U.S. Marine Corps graduates last two AV-8B Harrier II student pilots > 2nd Marine Aircraft Wing > Article views

U.S. Marine Corps graduates last two AV-8B Harrier II student pilots > 2nd Marine Aircraft Wing > Article views

U.S. Marines completed the AV-8B Harrier II training briefing at Marine Corps Air Station (MCAS) Cherry Point, the last of the 2nd Marine Aircraft Wing’s (MAW) AV-8B Harrier II Fleet Replacement Detachment (FRD) Two student pilots graduated. , North Carolina, March 29, 2024, marks a new milestone as the service transitions from the Legacy Tactical Aircraft (TACAIR) platform to his F-35 Lightning II.

Col. Joshua Corbett of Mendham, N.J., and Col. Sven Jorgensen of Lewisburg, Tenn., completed their final training flights in the 2nd MAW AV-8B Harrier II FRD and were the last two to receive medals. He became a Marine Corpsman. 7509 Military Occupational Specialty. AV-8B Harrier II Reserved for qualified pilots. In addition to marking a milestone in the Marine Corps’ transition to his F-35 Lightning II, the culmination of the training represents a significant event in the Harrier’s legacy.

More than 40 years ago, the arrival of the original AV-8B Harrier II in 2nd MAW in January 1984 represented the peak of technological innovation at the time. The platform’s predecessor, the British-made AV-8A Harrier, entered the Marine Corps inventory in 1971. The aircraft’s vertical short takeoff and landing (VSTOL) capabilities created a new approach to tactical aircraft operations, allowing tactical aircraft to operate from remote locations. This includes not only small amphibious ships but also landings from relatively unprepared and dispersed locations on the battlefield. His second version of the platform, the McDonnell Douglas AV-8B Harrier II, achieved double the range or payload of his AV-8A with the same VSTOL capabilities.

After commissioning and completing basic school in Quantico, Virginia, Corbett and Jorgensen were stationed at Naval Air Station Pensacola (NAS), Florida, for entry-level flight school. They then began flight training on T-6 Texan II aircraft at NAS Corpus Christi, Texas. After successfully completing this part of the training, they began training in his T-45 Goshawk. After completing their training in the T-45, Jorgensen and Corbett were commissioned as naval aviators and deployed to the FRD, where they began training in the AV-8B Harrier II in October and November 2022, respectively.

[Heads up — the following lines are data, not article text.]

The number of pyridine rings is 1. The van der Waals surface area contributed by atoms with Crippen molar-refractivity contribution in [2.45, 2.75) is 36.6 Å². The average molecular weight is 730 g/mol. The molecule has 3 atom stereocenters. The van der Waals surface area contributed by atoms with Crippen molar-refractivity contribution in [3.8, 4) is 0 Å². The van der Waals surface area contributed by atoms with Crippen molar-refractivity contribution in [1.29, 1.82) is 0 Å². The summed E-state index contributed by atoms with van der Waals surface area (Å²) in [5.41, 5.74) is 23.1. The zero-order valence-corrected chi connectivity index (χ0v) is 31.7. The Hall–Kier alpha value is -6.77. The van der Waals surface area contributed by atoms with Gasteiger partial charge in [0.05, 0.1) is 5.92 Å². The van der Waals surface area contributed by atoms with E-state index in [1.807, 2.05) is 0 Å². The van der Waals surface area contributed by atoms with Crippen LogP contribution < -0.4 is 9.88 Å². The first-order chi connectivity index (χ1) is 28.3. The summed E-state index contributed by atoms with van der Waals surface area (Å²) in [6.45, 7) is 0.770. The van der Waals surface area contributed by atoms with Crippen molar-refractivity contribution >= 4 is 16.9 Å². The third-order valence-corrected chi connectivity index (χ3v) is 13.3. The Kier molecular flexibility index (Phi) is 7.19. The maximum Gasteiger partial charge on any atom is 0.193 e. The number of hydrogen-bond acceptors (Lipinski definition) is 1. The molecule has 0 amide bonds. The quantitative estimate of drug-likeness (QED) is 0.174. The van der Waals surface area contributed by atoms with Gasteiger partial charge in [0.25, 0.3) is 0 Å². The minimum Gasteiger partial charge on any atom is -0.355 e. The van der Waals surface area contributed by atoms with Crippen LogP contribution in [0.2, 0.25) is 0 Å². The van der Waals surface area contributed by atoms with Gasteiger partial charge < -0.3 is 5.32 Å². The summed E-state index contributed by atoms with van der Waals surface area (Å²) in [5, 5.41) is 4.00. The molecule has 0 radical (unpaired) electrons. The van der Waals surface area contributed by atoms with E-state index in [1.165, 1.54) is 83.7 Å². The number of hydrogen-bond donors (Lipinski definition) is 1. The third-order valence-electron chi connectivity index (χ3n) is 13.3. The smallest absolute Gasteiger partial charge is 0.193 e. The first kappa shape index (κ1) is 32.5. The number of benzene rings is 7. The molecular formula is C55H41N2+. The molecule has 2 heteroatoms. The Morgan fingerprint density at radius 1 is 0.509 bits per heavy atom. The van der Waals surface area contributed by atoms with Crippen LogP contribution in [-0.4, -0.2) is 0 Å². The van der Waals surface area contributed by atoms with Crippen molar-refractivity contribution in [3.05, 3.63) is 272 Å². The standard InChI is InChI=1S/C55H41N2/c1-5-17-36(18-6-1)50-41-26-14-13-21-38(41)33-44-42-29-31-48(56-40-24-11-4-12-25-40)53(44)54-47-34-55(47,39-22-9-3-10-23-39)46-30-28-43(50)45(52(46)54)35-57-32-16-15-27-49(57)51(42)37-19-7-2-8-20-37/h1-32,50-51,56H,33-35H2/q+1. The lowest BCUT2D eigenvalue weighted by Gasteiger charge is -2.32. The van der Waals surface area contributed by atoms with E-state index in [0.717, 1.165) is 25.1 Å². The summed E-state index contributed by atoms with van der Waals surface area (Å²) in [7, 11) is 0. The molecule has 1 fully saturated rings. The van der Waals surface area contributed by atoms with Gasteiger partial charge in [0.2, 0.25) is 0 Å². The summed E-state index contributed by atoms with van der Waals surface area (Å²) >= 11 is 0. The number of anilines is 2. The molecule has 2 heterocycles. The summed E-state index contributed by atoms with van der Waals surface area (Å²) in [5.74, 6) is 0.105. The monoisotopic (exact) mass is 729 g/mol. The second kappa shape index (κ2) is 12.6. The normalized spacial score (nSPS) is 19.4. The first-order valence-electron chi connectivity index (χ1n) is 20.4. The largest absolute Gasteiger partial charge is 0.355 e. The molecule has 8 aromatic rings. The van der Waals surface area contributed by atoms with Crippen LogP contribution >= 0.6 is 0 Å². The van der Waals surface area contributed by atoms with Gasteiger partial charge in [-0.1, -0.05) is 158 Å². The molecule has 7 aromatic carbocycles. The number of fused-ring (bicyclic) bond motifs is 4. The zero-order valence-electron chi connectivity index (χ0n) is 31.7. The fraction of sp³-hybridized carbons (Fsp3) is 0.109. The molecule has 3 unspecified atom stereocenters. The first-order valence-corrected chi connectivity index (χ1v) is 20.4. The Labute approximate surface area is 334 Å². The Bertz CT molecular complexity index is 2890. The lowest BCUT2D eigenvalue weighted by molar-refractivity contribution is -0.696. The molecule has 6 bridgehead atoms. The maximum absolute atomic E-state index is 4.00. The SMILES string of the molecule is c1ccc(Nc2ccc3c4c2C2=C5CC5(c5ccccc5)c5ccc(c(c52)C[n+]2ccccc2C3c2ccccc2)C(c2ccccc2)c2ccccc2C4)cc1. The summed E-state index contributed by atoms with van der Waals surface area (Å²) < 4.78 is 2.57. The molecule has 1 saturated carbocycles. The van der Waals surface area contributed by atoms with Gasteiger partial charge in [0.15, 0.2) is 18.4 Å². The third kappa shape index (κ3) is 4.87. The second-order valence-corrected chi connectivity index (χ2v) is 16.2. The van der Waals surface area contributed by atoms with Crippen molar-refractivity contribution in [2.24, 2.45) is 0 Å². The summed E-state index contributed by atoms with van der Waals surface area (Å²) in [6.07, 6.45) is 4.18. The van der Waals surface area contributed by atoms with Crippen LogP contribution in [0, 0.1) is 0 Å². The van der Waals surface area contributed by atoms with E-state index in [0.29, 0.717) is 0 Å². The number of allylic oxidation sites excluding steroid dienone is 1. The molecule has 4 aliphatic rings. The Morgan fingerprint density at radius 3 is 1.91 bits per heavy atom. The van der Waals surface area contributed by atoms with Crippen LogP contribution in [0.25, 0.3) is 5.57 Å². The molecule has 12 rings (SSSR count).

The pilots, who were scheduled to train on the AV-8B Harrier until 2021, were sent to Marine Attack Training Squadron (VMAT) 203, a fleet replacement squadron based at Cherry Point, North Carolina. VMAT-203 was decommissioned on October 29, 2021 in accordance with the Force Design Initiative and transitioned to FRD under 2nd MAW Marine Aircraft Group 14 and procured aircraft from Marine Attack Squadron (VMA) 223.

According to many pilots, the aircraft’s VSTOL capabilities also mean it is more difficult to learn to operate compared to other TACAIR platforms. The Replacement Pilot Training Requirement remained one of the longest and more difficult Fleet Replacement Training Requirements in the Marine Corps. Corbett and Jorgensen’s training at FRD began with a familiarization syllabus. However, the Harrier’s VSTOL capabilities differ from the Marine Corps’ familiarity with other platforms.

“The biggest difference for us is the syllabus that we get used to first,” Jorgensen says. “The Harrier has vertical take-off and landing capabilities, so you have to completely re-learn how to fly.”

The Harrier FRD students then underwent the same step-by-step approach to flying the aircraft as other TACAIR pilots, Jorgensen said.

This approach has been used to train numerous Harrier pilots for over 40 years. Their final flight was a low-altitude close air support training sortie, the culmination of their training in the FRD and represented the importance of close air support to pilots in the Harrier community.

Asked about the importance of close air support for Harrier pilots, Corbett said, “As any Marine knows, the infantry has always been the main force.” “That 19-year-old, that 20-year-old with a rifle and causing harm…that’s the whole reason the rest of the Marines are there, to support that Marine. Close air support is the Harrier’s. As pilots, it is the most direct way we can influence the fight in favor of Marines.”

During its more than 40-year history, the 2nd MAW Harriers supported numerous operations around the world, including Operation Desert Storm, 1999 Allied Forces Operation in the former Yugoslavia, Operation Enduring Freedom, and Operation Iraqi Freedom. We have built a tradition of providing support. from the sky. The Harrier and the pilots who fly it will continue to call Cherry Point Airfield home until September 2026, when the platform fully transitions from the Marine Corps. Harrier squadrons will continue to conduct deployed operations as part of the Marine Expeditionary Force.

As part of the Force Design initiative, the Marine Corps continues its transition from the AV-8B Harrier to the F-35. The F-35B Lightning II is a short take-off vertical landing (STOVL) variant of the F-35, and like the Harrier, STOVL capabilities allow the F-35B to operate from amphibious assault ships and expeditionary airstrips. . It is 2,000 feet long. The Corbett and Jorgensen designations represent another milestone in the 2nd MAW’s continued operational transition from the traditional fixed-wing TACAIR platform to the F-35.

“The next step is to learn how to use jets in combat,” Jorgensen said. “It’s an honor to be here and I look forward to flying for years to come.”

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